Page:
Nailing your Overwatch 2 controller settings is the only way to climb the ranks. As you navigate the competitive landscape, you’ll notice players doing certain things much quicker than you are.
Personal preferences play a huge role when deciding on controller settings, and it isn’t easy to declare a particular set of settings as the best. However, it’s relatively easy to notice a clear trend in veteran players’ settings.
So, here are our suggestions on the best controller settings in Overwatch 2.
Best crosshair and reticle settings for Overwatch 2
With such a wide selection of heroes in Overwatch 2, there’s usually a crosshair that fits their playstyle. This is where experience comes in, which means picking up heroes like Ashe, Widowmaker, and Soldier: 76.
I prefer smaller crosshairs for damage to heroes like Sojourn; I like to see more of my screen. Using cross-style crosshairs and dots is my preferred style.
Heroes like Mercy or Reinhardt might not require as much thought regarding crosshairs, so feel free to test your favorite styles. On the other side, heroes like Hanzo need some testing.
Best controller settings for Overwatch 2
- Horizontal Sensitivity: 42
- Vertical Sensitivity: 42
- Aim Assist Strength: 96
- Aim Assist Window Size: 30
- Aim Assist Legacy Mode: Off
- Aim Assist Ease In: 50
- Aim Smoothing: 0
- Aim Ease In: 20
- Invert Vertical Look: Off
- Invert Horizontal Look: Off
- Vibration: Off
- Switch Movement and Look Sticks: Off
- Legacy Sticks: Off
- Aim Technique: Linear Ramp
Regarding Aim Assist Strength, even if you have the best aim, you’ll still want to turn on aim assist. Turning its strength up will allow you to take advantage of it more, and once you get the hang of it, you’ll be able to use it more efficiently. It’s worth using and turning up. When I first started, it was a godsend.
The Aim Assist Window Size setting changes how big is the area around the crosshair where the aim assist will kick in if an enemy is inside it. Having this at a low value will help your aim not jump around in long-range shots where many heroes are moving around, and having it at a high value will be best for close combats.
Aim Assist Legacy Mode is the old aim assist system from Overwatch. We highly recommend turning this off since the new system is more accurate.
While it’s not necessarily a one-size-fits-all methodology, some settings are guaranteed to improve your game. Let’s steer clear of those default settings that Blizzard forces upon us and move on to a personalized gaming haven where every setting is tailored for the best possible experience.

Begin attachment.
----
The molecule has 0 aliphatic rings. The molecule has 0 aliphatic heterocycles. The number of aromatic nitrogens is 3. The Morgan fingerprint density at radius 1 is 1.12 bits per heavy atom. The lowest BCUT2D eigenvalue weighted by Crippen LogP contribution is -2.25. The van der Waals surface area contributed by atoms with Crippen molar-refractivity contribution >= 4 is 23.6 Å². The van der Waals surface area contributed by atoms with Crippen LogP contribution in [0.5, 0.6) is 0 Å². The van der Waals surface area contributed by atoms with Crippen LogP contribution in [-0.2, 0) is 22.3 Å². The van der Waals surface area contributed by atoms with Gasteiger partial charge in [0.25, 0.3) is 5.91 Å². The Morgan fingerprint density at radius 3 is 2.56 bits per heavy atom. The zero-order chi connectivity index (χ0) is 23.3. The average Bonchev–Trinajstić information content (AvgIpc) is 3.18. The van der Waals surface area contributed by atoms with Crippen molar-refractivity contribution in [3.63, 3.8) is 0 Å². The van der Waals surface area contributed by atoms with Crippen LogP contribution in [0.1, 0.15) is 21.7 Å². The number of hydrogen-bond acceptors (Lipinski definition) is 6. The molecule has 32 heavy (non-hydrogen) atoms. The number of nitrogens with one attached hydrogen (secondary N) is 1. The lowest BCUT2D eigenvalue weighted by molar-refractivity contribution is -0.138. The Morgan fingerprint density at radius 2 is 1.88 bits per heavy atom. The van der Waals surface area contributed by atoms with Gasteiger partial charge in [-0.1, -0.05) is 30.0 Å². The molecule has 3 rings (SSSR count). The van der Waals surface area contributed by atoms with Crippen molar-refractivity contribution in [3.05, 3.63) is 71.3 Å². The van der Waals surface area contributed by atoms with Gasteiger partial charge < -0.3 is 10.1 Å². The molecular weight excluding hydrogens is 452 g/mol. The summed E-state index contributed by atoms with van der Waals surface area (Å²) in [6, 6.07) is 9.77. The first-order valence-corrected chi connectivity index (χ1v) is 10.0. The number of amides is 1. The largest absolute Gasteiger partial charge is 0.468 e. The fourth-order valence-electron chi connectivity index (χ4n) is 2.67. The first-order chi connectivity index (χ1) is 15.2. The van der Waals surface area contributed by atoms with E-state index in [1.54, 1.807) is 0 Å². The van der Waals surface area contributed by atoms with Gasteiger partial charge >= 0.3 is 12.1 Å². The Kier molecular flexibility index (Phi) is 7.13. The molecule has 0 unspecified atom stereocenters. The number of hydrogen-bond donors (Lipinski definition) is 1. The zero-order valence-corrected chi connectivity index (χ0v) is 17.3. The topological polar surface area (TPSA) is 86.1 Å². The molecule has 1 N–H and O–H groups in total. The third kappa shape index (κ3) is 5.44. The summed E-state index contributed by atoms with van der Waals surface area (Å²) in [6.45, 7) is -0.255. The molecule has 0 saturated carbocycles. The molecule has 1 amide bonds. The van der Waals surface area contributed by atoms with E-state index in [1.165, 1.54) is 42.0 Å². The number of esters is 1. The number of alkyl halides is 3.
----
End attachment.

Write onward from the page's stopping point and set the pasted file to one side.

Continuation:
According to Overwatch developers, the Aim Assist Ease In setting changes how strong aim assist becomes the closer you get to the target. That means for hitscan heroes like Cassidy and Widowmaker, who need very accurate shots, having it closer to 100 is best. In contrast, for projectile heroes like Junkrat and Zenyatta, having it closer to 0 is best. Setting it as 50 is an excellent middle ground, but it may be one of the settings worth tweaking for each hero individually.
For Aim Ease In, it’s usually relatively easy to notice when the aim assist kicks in. You’ll feel a sudden shift in your aim, which may feel unnatural. Aim Ease-In smoothens that transition, and you can increase it further if you’d like to get rid of that snappy feeling when aim assist kicks in.
The vibration effect usually enhances players’ gaming experience during intense in-game situations. It ends up being a distraction in competitive games, however. The vibration effect kicking in when you’re trying to land a crucial shot can throw off your aim, causing you to miss. Keeping it off is the way to go for competitive play, but you can also try it whenever you play PvE game modes.
As for the Aim Technique setting, the linear ramp is the most intuitive mode on the list because it means matching your stick movement perfectly. The more you move your thumbstick, the more your aim will move. That means for fine-tuning, you want to move it just a little and to the opposite if you want to move around. Dual Zone is for more advanced players, with lower sensitivity closer to the stick’s axis and a higher one far from it. Exponential ramp means is similar to linear, but you’ll see a much faster movement at more extended stick movements.
Best gyro settings in Overwatch 2 on Nintendo Switch
Our tests on the Switch were done in handheld mode with two joy-cons attached. We tested changes in the Practice Range and on Quick Play with damage heroes like Sombra. Gyro is only supported in Overwatch 2 on Switch and controllers with motion sensors, like the joy-cons and the Pro Controller. Gyro settings tend to be up to preference.
While most players will use the feature only to perform minor adjustments while aiming, others may prefer maxing their gyro settings for a different aiming experience.
- Invert Gyro-Aiming Pitch Axis: Off
- Invert Gyro-Aiming YAW Axis: Off
- Invert Gyro-Aiming Roll Axis: Off
- Gyro-Aiming Pitch Axis Sensitivity: 0
- Gyro-Aiming YAW Axis Sensitivity: 10
- Gyro-Aiming ROLL Axis Sensitivity: 12
- Disable Gyro While Using Stick: On
Tweaking gyro controls on the Nintendo Switch, for example, can make aiming much smoother for players like me who can’t aim properly with thumbsticks.
Regarding the Gyro-Aiming Pitch and YAW settings, these two refer to the horizontal and vertical movement when you move your controller around. Some people like to turn the YAW axis to zero to avoid vertical movement changes, which is fine. We recommend keeping the horizontal one turned on at some level up to 10. Gyro controls should be used as fine-tuning after you aim with the sticks, so going above these levels can be overkill.